The wonder was that the South Philadelphia Hit Men kept clawing their way back into the ballgame. Three times they came from behind to tie, only to lose, 7-6, in 10 innings on a night when humidity was mean enough to knock the snarl off Roberto Duran's face.


But the Phils' pitching was bad.


Dickie Noles was first into the stables. Ten hits and four runs in four innings. Ouch!


"IT WASN'T WHAT I'm used to seeing out of Dickie Noles," Green said of his former ace relief man who has allowed four homers since moving into the rotation two starts ago. "He didn't pitch a smart baseball game." There were a couple of pitches in particular that upset Green, but he declined to be specific until after he talked with his pitcher.


To his credit, Noles readily admitted, "They just beat my ass. All I can say is they gave me an old-fashioned ass whipping." Amen, brother.


Enter Lerrin LaGrow. Two walks and two hits in of an inning. Phew!


"He's been plagued more than most with base on balls." confirmed the manager, "much more than what you'd expect from an experienced pitcher."


Ron Reed gave up only four hits and a run in two innings. But that was only because in the seventh inning, after the first two men Reed faced – Brad Mills and Roland Office – ripped singles to right field, Pete Rose leaped to the moon to stab Ron LeFlore's rising line-drive bullet that had "double" and "two RBI" written all over it.


But before Dallas Green fired off the salvo of sarcasm-dripping words, "It's the same pitch he's used all year," at Tug McGraw for throwing up the side-armed fastball that Warren Cromartie laced into right field to drive home LeFlore with the winning run in the top of the 10th, he should have considered that it was he, Manager Dallas Green, who emasculated McGraw.


Green cut off Tug McGraw's scroogie.


GREEN TOOK away the Tugger's money pitch when he ordered the intentional walk of right-handed hitting Gary Carter, one batter before Cromartie stepped up in the 10th. Of course, Green is a knowledgeable baseball man who was going with the percentages. The law of the game says righties like Carter devour southpaw hurlers. But sometimes, especially in situations like last night, perhaps you should say to hell with the percentages.


McGraw's screwball is null and void against left-handed hitters. It has been for sometime. Ask the Pittsburgh Pirates. Willie Stargell, John Milner or Ed Ott will gladly tell you about McGraw's screwball, if they can stop laughing long enough. McGraw knows it So much of the time, he seldom screws around with it.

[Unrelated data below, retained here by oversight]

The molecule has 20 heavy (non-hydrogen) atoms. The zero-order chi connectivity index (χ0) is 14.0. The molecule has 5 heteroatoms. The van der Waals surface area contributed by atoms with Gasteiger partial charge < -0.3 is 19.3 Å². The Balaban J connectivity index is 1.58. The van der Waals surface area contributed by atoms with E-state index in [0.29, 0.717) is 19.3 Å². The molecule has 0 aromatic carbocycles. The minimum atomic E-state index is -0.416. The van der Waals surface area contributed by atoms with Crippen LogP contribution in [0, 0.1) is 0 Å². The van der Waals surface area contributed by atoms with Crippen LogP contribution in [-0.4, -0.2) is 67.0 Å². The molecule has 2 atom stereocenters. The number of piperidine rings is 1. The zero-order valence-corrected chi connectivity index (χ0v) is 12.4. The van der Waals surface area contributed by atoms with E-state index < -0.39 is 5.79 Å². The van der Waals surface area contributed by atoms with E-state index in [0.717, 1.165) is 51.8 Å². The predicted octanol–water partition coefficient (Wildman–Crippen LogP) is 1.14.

Conversely, McGraw destroys righthanders with the pitch. Who knows what McGraw would have done against Carter? Carter will beat you. He already had driven in the Expos' sixth run in the eighth inning. But against the white-hot-hitting Cromartie, who is hitting a hefty.315, McGraw was a dead duck in a shooting gallery.


"I wanted it inside more." McGraw said of the pitch to Cromartie that toppled his record to 0-3 and dropped the Phils 2½ games behind the Eastern Division-leading Expos. "I got it too much over the plate. I got beat with a good pitch. If I get the guy (Cromartie) out, it's a great pitch. I got Jay Johnstone with it in L.A. last week and I've used it against other lefthanders.


YOU THROW THE pitch that's appropriate at the time. I just didn't get it to the right place. It wasn't the out pitch. It was the get-command-of-the-plate pitch. I just didn't get it where I wanted."


Would he have preferred to pitch to Carter?


"Hey. you like to think you can get anybody out," McGraw said. "It doesn't matter who it is."


Cromartie's shot was fielded perfectly by Bake McBride in right. But when McBride tried to shift the ball from his glove to his throwing hand, he lost the handle. By the time he grabbed it. he'd lost a full step. It probably wouldn't have mattered, anyway, since LeFlore moves around the basepaths with the wings of Mercury on his feet.


To be sure, most of the Expos waste little time getting around the bases. And at the plate, they spray the ball in all directions. All told last night, they had a man on base in every inning. They left 14 baserunners stranded.


"They're tough to defense," McBride said, "because they use every inch of the field."


"They're pesky little devils," echoed Dallas Green. "At least they were tonight. They're all over the place."